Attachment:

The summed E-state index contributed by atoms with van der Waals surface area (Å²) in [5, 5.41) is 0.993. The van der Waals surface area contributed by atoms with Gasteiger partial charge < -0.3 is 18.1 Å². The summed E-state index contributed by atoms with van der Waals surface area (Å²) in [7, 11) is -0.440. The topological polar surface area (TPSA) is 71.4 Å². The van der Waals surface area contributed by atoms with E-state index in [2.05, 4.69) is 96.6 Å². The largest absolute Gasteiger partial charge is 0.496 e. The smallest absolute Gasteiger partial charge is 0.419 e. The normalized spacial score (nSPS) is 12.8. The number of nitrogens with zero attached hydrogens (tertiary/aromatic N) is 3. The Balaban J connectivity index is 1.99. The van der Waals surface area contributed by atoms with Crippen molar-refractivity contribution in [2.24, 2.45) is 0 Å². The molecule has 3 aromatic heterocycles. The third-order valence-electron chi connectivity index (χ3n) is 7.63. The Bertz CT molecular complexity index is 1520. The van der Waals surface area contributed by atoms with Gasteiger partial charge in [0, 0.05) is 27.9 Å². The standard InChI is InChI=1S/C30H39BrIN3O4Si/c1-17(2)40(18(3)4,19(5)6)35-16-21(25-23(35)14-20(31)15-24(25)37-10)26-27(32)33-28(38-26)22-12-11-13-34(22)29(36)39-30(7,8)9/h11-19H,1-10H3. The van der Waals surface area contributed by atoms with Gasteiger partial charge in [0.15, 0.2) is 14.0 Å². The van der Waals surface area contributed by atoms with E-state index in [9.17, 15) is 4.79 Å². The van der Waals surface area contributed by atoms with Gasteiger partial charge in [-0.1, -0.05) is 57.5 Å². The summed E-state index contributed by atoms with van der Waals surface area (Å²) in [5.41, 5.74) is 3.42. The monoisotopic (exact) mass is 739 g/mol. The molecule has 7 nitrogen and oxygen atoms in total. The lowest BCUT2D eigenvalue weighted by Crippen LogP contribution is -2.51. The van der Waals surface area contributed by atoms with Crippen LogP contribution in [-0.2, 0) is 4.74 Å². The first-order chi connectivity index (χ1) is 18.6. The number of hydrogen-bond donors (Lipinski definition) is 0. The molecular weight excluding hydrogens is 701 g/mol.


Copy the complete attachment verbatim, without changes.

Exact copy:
The summed E-state index contributed by atoms with van der Waals surface area (Å²) in [5, 5.41) is 0.993. The van der Waals surface area contributed by atoms with Gasteiger partial charge < -0.3 is 18.1 Å². The summed E-state index contributed by atoms with van der Waals surface area (Å²) in [7, 11) is -0.440. The topological polar surface area (TPSA) is 71.4 Å². The van der Waals surface area contributed by atoms with E-state index in [2.05, 4.69) is 96.6 Å². The largest absolute Gasteiger partial charge is 0.496 e. The smallest absolute Gasteiger partial charge is 0.419 e. The normalized spacial score (nSPS) is 12.8. The number of nitrogens with zero attached hydrogens (tertiary/aromatic N) is 3. The Balaban J connectivity index is 1.99. The van der Waals surface area contributed by atoms with Crippen molar-refractivity contribution in [2.24, 2.45) is 0 Å². The molecule has 3 aromatic heterocycles. The third-order valence-electron chi connectivity index (χ3n) is 7.63. The Bertz CT molecular complexity index is 1520. The van der Waals surface area contributed by atoms with Gasteiger partial charge in [0, 0.05) is 27.9 Å². The standard InChI is InChI=1S/C30H39BrIN3O4Si/c1-17(2)40(18(3)4,19(5)6)35-16-21(25-23(35)14-20(31)15-24(25)37-10)26-27(32)33-28(38-26)22-12-11-13-34(22)29(36)39-30(7,8)9/h11-19H,1-10H3. The van der Waals surface area contributed by atoms with Gasteiger partial charge in [0.15, 0.2) is 14.0 Å². The van der Waals surface area contributed by atoms with E-state index in [9.17, 15) is 4.79 Å². The van der Waals surface area contributed by atoms with Gasteiger partial charge in [-0.1, -0.05) is 57.5 Å². The summed E-state index contributed by atoms with van der Waals surface area (Å²) in [5.41, 5.74) is 3.42. The monoisotopic (exact) mass is 739 g/mol. The molecule has 7 nitrogen and oxygen atoms in total. The lowest BCUT2D eigenvalue weighted by Crippen LogP contribution is -2.51. The van der Waals surface area contributed by atoms with Crippen LogP contribution in [-0.2, 0) is 4.74 Å². The first-order chi connectivity index (χ1) is 18.6. The number of hydrogen-bond donors (Lipinski definition) is 0. The molecular weight excluding hydrogens is 701 g/mol.